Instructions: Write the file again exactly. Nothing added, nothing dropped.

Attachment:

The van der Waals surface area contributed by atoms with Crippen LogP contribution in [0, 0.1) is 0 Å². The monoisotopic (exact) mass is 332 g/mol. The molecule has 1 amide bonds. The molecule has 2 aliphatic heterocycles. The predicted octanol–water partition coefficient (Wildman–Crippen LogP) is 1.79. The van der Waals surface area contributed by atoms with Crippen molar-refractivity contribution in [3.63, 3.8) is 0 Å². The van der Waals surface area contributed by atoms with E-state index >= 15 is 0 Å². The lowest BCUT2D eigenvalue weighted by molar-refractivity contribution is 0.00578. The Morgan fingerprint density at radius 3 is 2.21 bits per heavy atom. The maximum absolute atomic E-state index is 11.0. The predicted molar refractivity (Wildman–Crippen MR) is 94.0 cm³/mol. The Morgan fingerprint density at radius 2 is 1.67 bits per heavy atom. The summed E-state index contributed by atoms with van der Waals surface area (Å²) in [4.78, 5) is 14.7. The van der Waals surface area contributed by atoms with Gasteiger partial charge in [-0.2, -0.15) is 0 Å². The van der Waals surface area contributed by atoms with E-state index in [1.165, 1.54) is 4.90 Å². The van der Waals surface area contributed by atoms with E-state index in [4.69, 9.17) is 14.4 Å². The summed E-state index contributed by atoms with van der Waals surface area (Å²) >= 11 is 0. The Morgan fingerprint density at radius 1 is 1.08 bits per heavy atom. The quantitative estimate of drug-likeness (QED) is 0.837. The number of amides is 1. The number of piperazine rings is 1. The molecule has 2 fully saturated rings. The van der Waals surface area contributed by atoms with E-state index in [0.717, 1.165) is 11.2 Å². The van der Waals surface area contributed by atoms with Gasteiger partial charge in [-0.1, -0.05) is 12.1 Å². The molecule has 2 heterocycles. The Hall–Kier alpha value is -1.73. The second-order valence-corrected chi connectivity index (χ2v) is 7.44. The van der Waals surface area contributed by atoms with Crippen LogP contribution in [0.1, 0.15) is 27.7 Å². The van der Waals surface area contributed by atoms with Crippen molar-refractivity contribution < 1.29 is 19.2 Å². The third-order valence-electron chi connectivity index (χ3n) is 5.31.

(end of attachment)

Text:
The van der Waals surface area contributed by atoms with Crippen LogP contribution in [0, 0.1) is 0 Å². The monoisotopic (exact) mass is 332 g/mol. The molecule has 1 amide bonds. The molecule has 2 aliphatic heterocycles. The predicted octanol–water partition coefficient (Wildman–Crippen LogP) is 1.79. The van der Waals surface area contributed by atoms with Crippen molar-refractivity contribution in [3.63, 3.8) is 0 Å². The van der Waals surface area contributed by atoms with E-state index >= 15 is 0 Å². The lowest BCUT2D eigenvalue weighted by molar-refractivity contribution is 0.00578. The Morgan fingerprint density at radius 3 is 2.21 bits per heavy atom. The maximum absolute atomic E-state index is 11.0. The predicted molar refractivity (Wildman–Crippen MR) is 94.0 cm³/mol. The Morgan fingerprint density at radius 2 is 1.67 bits per heavy atom. The summed E-state index contributed by atoms with van der Waals surface area (Å²) in [4.78, 5) is 14.7. The van der Waals surface area contributed by atoms with Gasteiger partial charge in [-0.2, -0.15) is 0 Å². The van der Waals surface area contributed by atoms with E-state index in [1.165, 1.54) is 4.90 Å². The van der Waals surface area contributed by atoms with E-state index in [4.69, 9.17) is 14.4 Å². The summed E-state index contributed by atoms with van der Waals surface area (Å²) >= 11 is 0. The Morgan fingerprint density at radius 1 is 1.08 bits per heavy atom. The quantitative estimate of drug-likeness (QED) is 0.837. The number of amides is 1. The number of piperazine rings is 1. The molecule has 2 fully saturated rings. The van der Waals surface area contributed by atoms with E-state index in [0.717, 1.165) is 11.2 Å². The van der Waals surface area contributed by atoms with Gasteiger partial charge in [-0.1, -0.05) is 12.1 Å². The molecule has 2 heterocycles. The Hall–Kier alpha value is -1.73. The second-order valence-corrected chi connectivity index (χ2v) is 7.44. The van der Waals surface area contributed by atoms with Crippen LogP contribution in [0.1, 0.15) is 27.7 Å². The van der Waals surface area contributed by atoms with Crippen molar-refractivity contribution < 1.29 is 19.2 Å². The third-order valence-electron chi connectivity index (χ3n) is 5.31.